My upstairs neighbor | writing during the lockdown

Updated: Mar 29

This was the most fun I've ever had writing anything, ever. I hope you enjoy Jimbo's story as much as I did creating it.


Today's sentence was "I've only ever met one man I'd truly call interesting." I wrote for 30 minutes and from it, flourished this piece.

I’ve only ever met one man I’d truly call interesting. He lived directly above up and his name was Jimbo-Jee Patterson. He told people to call him Pat, but as his downstairs neighbor, I was allowed to call him Jimbo. When I first saw him, he was moving in. None of his clothes matched and were all a little too tight. He had a small, hot pink, rolling suitcase, and a backpack, as though he was leaving to board a flight and was planning to only stay one night. He was older, white hairs poking out from his baseball cap and sagging skin around his eyes. Standing in my doorway, watching him climb the stairs, I asked if he wanted help, and he politely declined.


“This is all I have, but thank you, boy.”


I couldn’t believe that was all he had, but I restricted myself from questioning him. I nodded once, then returned to my small, studio apartment. It wasn’t much, a few movie posters on the walls and a futon, which doubled as a bed, positioned next to the refrigerator--its hum, I discovered, relaxed me and helped me fall asleep.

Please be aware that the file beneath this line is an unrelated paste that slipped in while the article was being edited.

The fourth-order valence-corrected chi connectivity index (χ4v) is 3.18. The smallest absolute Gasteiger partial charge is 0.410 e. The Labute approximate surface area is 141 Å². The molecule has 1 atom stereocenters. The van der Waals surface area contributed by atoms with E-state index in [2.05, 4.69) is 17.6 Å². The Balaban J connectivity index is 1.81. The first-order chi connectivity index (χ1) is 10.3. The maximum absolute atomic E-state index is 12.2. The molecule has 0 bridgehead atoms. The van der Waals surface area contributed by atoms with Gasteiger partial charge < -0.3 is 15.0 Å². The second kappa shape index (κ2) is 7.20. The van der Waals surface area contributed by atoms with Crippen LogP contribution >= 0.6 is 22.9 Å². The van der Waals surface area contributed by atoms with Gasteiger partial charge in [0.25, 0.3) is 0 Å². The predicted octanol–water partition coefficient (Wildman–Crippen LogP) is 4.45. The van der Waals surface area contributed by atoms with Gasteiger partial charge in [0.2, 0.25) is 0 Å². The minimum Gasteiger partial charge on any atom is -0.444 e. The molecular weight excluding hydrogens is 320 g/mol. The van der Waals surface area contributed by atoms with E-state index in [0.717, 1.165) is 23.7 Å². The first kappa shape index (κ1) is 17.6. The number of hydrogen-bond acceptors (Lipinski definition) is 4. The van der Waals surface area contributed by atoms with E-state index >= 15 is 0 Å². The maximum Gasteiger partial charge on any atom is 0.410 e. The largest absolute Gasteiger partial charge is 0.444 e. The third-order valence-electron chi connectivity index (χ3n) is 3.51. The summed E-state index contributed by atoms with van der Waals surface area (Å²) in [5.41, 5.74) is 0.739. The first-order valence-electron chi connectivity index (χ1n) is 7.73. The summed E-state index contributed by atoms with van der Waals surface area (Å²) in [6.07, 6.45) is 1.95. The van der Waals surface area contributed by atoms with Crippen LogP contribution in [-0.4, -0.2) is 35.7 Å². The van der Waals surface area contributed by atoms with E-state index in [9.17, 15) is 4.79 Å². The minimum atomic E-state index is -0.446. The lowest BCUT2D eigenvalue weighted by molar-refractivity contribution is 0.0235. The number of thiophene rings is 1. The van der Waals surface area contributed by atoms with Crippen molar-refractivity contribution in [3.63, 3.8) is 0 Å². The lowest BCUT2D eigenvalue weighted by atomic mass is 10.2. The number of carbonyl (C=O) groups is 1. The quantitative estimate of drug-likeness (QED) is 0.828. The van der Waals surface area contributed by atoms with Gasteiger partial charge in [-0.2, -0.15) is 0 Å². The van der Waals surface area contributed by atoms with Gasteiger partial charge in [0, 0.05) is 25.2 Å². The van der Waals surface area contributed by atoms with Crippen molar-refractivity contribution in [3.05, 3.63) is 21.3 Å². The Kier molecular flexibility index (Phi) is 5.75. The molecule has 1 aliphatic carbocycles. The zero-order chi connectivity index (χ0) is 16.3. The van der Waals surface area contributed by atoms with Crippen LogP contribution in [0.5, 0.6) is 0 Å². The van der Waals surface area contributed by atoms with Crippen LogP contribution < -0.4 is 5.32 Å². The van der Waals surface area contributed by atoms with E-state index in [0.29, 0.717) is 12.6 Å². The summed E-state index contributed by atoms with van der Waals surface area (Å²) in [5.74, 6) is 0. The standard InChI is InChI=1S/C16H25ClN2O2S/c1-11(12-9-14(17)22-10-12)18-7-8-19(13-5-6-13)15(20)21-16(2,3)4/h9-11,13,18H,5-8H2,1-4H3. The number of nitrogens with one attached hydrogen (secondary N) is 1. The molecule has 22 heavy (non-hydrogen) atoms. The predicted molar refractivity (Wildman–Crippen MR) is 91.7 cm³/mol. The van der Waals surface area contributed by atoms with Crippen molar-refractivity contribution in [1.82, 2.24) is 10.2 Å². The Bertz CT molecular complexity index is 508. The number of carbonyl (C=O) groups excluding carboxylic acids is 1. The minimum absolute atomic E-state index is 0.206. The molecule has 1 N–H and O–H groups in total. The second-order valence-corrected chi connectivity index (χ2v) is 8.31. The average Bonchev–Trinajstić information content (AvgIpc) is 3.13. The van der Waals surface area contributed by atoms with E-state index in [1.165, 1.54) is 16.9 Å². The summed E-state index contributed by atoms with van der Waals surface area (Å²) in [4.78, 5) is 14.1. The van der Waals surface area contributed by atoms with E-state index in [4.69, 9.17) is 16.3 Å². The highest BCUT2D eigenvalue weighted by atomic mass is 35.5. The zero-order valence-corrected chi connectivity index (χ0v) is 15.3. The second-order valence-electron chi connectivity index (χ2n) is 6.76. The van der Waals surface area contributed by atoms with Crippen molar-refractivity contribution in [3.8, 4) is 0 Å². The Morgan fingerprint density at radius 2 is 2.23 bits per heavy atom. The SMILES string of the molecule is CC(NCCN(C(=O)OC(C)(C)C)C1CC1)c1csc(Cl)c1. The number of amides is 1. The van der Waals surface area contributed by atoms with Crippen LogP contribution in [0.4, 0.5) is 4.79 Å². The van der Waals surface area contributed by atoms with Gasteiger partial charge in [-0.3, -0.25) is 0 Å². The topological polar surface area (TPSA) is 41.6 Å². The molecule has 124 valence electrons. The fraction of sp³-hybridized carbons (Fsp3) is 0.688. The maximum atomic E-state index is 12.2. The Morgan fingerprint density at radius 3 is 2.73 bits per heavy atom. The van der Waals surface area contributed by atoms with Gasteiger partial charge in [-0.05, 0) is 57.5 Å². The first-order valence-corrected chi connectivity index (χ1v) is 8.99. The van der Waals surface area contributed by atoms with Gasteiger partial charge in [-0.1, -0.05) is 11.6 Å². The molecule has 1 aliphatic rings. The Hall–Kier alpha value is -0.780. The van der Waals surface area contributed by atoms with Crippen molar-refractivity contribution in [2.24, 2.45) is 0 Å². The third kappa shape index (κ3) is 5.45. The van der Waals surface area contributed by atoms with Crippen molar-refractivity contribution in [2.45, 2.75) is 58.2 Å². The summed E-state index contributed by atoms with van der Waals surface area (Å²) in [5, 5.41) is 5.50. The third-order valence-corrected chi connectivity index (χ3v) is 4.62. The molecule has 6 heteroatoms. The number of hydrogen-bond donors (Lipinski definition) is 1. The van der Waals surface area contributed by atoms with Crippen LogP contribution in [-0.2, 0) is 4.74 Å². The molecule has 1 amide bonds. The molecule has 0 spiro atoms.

The balcony is what won me over in the first place. It overlooked the entire city and was large enough for a small table and chairs. I spent my life out on that balcony. It was my escape from everything, especially at night when the city lights beamed and danced wildly in the distance. I was only three stories up, but from where I stood on the balcony, I felt as though the entire world was at my fingertips.


When Jimbo moved in above me, my little paradise became much less quiet. He was noisy and always had people over, all day and all night. And at around two in the morning, everyone left expect a girl, maybe two, and I wouldn’t be able to sleep. Even the refrigerator hum couldn’t overcome the insanity of Jimbo in bed with women.


It took me two weeks to build up the courage and tell him to quiet down. I knocked on his door and within a few seconds, he had burst it open, a wild smile on his face. To my surprise, no one was home, but then again it was nine in the morning.


“Coffee?” he asked before I could even speak, my fist still mid-air. I glanced Jimbo up and down and saw that he was wearing nothing but a red and black, plaid robe and fuzzy, wool socks. His white chest hair stuck out all over and although I felt uncomfortable, entering his apartment, I nodded.


His place was identical to mine, except everything was bright and mix-matched and honestly, his decorating skills looked like hell. But I could tell by a simple sweep of my eyes that this place was his. It was him in an apartment. String lights hung from all over and he didn’t have a table, just a bunch of bing-bags and I found myself wondering, When did he bring up the rest of his stuff?

He poured me some light-roast coffee and when he asked if I wanted cream or sugar, I told him I liked it black. It was the best coffee I’ve ever had in my life.